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Home Improvement 2006  

Getting it done

  Whether you're going with a pro or doing it yourself, here's expert advice to bring your plan to reality.
The right contractor is your key to success
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At this stage of the game, don't discount your gut. For example, if the contractor looks sloppy or unprofessional, trust your instinct. Don't spend time trying to figure out why you feel this way. Move on to the next one.

Check the references
Once you narrow down your list, call the references. Ask for three references from different periods of time. Since small contractors often change their staffs quickly, a reference from four years ago might not apply to the staff a contractor has today.

You can also contact the Better Business Bureau to check for any complaints against the contractor.

When talking to references, ask open-ended questions. "Don't ask, 'Do you think the contractor was a good contractor?'" says Winans. "Most people will say yes. Ask a question like, 'Tell me about something that occurred that made you think this was a good contractor.'"

Eugene Baldwin, a home improvement specialist with Clinton, Md.-based contracting firm Amerideck, suggests taking it a step further and going to see the work the contractor has already done, if possible.

Be wary of contractors that come looking for you. Also, get everything in writing and check the contractor out with trade organizations to see if he is legitimate.

If anyone demands all of the money upfront, steer clear. Likewise, a contractor that demands to be paid in cash is one you'll want to avoid as well. Any contractor you use should have a physical mailing address rather than a post-office box.

While cost is an important factor, don't assume that the contractor who offers the lowest price is the best one. If two contractors offer similar estimates and a third offers one that's extremely low, be wary. An experienced professional wants to get your business, but isn't likely to undercut himself in the process.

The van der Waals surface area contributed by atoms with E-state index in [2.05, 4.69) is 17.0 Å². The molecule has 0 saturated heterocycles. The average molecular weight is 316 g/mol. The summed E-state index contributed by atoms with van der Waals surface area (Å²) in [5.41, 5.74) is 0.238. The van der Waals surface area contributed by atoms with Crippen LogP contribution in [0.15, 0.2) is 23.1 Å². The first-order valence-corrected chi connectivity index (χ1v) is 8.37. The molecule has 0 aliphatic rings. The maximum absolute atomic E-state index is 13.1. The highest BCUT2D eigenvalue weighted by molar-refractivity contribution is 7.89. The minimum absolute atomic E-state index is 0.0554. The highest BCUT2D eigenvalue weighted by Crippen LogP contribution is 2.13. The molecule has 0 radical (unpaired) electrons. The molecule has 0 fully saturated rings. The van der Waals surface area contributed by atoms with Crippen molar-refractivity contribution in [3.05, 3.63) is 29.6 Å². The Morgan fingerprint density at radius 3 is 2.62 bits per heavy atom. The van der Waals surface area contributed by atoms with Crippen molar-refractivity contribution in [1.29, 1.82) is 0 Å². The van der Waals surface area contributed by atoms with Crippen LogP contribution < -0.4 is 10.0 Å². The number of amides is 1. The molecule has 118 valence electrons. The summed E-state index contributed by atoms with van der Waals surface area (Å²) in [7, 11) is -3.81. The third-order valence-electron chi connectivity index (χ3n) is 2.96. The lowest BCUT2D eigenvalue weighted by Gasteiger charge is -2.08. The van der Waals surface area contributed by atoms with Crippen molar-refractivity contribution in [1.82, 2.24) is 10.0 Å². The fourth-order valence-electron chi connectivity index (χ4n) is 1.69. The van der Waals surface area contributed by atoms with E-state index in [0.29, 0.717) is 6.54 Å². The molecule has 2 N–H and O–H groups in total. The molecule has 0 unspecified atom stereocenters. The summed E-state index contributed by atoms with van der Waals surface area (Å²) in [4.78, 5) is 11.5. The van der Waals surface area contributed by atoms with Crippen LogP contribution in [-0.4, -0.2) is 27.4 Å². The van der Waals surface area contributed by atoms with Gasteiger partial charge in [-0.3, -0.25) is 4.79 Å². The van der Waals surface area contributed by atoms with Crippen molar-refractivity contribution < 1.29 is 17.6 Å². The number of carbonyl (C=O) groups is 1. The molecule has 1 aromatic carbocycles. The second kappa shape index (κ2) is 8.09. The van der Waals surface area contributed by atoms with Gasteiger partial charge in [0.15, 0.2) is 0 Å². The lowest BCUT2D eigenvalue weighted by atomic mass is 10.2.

Once you make your choice, look carefully at the contract. If you're not sure about something, ask. Make sure it describes the job in detail and lists all materials that will be used. Also, make sure it lays out what is included and what is not.

The contract should also specify what will be done when the job is complete. You don't want to be stuck cleaning up after the contractors. If a contractor fails to pay for materials, a lien can be placed on your home. To avoid this, add a release-of-lien clause to your contract. Finally, any warranties or guarantees should be spelled out in the contract as well.

While it may seem like you are going through a lot of work, consider the amount of money you're planning to spend on your project.

The more time you invest upfront, "the less likely it is you're going to be scammed," says Winans.

-- Posted: April 12, 2006
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